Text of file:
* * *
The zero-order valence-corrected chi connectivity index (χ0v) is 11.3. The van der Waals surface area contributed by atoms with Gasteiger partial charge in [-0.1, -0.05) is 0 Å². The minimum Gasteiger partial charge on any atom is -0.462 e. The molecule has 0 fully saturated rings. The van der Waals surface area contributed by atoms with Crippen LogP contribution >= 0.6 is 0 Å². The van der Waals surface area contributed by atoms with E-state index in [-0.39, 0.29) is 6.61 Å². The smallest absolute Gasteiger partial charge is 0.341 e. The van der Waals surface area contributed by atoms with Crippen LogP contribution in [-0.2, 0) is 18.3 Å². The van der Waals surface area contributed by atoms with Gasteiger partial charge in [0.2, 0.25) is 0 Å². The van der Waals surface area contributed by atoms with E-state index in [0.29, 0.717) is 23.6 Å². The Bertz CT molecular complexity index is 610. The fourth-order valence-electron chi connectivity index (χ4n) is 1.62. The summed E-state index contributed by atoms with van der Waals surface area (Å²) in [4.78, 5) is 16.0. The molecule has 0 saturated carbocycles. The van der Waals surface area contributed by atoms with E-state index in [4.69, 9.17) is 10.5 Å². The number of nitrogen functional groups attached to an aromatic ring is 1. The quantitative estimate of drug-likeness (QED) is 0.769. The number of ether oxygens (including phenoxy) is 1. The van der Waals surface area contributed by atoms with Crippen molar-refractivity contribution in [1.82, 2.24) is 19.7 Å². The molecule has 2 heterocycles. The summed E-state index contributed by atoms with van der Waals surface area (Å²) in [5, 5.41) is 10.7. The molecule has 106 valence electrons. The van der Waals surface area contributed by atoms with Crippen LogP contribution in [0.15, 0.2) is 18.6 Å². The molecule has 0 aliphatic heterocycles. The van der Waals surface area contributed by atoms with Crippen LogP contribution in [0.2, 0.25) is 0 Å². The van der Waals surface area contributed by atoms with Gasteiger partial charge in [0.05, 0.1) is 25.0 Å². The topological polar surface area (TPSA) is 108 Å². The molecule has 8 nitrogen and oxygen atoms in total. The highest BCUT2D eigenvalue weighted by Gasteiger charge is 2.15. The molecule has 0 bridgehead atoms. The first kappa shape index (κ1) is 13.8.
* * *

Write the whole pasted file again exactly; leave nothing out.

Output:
The zero-order valence-corrected chi connectivity index (χ0v) is 11.3. The van der Waals surface area contributed by atoms with Gasteiger partial charge in [-0.1, -0.05) is 0 Å². The minimum Gasteiger partial charge on any atom is -0.462 e. The molecule has 0 fully saturated rings. The van der Waals surface area contributed by atoms with Crippen LogP contribution >= 0.6 is 0 Å². The van der Waals surface area contributed by atoms with E-state index in [-0.39, 0.29) is 6.61 Å². The smallest absolute Gasteiger partial charge is 0.341 e. The van der Waals surface area contributed by atoms with Crippen LogP contribution in [-0.2, 0) is 18.3 Å². The van der Waals surface area contributed by atoms with Gasteiger partial charge in [0.2, 0.25) is 0 Å². The van der Waals surface area contributed by atoms with E-state index in [0.29, 0.717) is 23.6 Å². The Bertz CT molecular complexity index is 610. The fourth-order valence-electron chi connectivity index (χ4n) is 1.62. The summed E-state index contributed by atoms with van der Waals surface area (Å²) in [4.78, 5) is 16.0. The molecule has 0 saturated carbocycles. The van der Waals surface area contributed by atoms with E-state index in [4.69, 9.17) is 10.5 Å². The number of nitrogen functional groups attached to an aromatic ring is 1. The quantitative estimate of drug-likeness (QED) is 0.769. The number of ether oxygens (including phenoxy) is 1. The van der Waals surface area contributed by atoms with Crippen molar-refractivity contribution in [1.82, 2.24) is 19.7 Å². The molecule has 2 heterocycles. The summed E-state index contributed by atoms with van der Waals surface area (Å²) in [5, 5.41) is 10.7. The molecule has 106 valence electrons. The van der Waals surface area contributed by atoms with Crippen LogP contribution in [0.15, 0.2) is 18.6 Å². The molecule has 0 aliphatic heterocycles. The van der Waals surface area contributed by atoms with Crippen LogP contribution in [0.2, 0.25) is 0 Å². The van der Waals surface area contributed by atoms with Gasteiger partial charge in [0.05, 0.1) is 25.0 Å². The topological polar surface area (TPSA) is 108 Å². The molecule has 8 nitrogen and oxygen atoms in total. The highest BCUT2D eigenvalue weighted by Gasteiger charge is 2.15. The molecule has 0 bridgehead atoms. The first kappa shape index (κ1) is 13.8.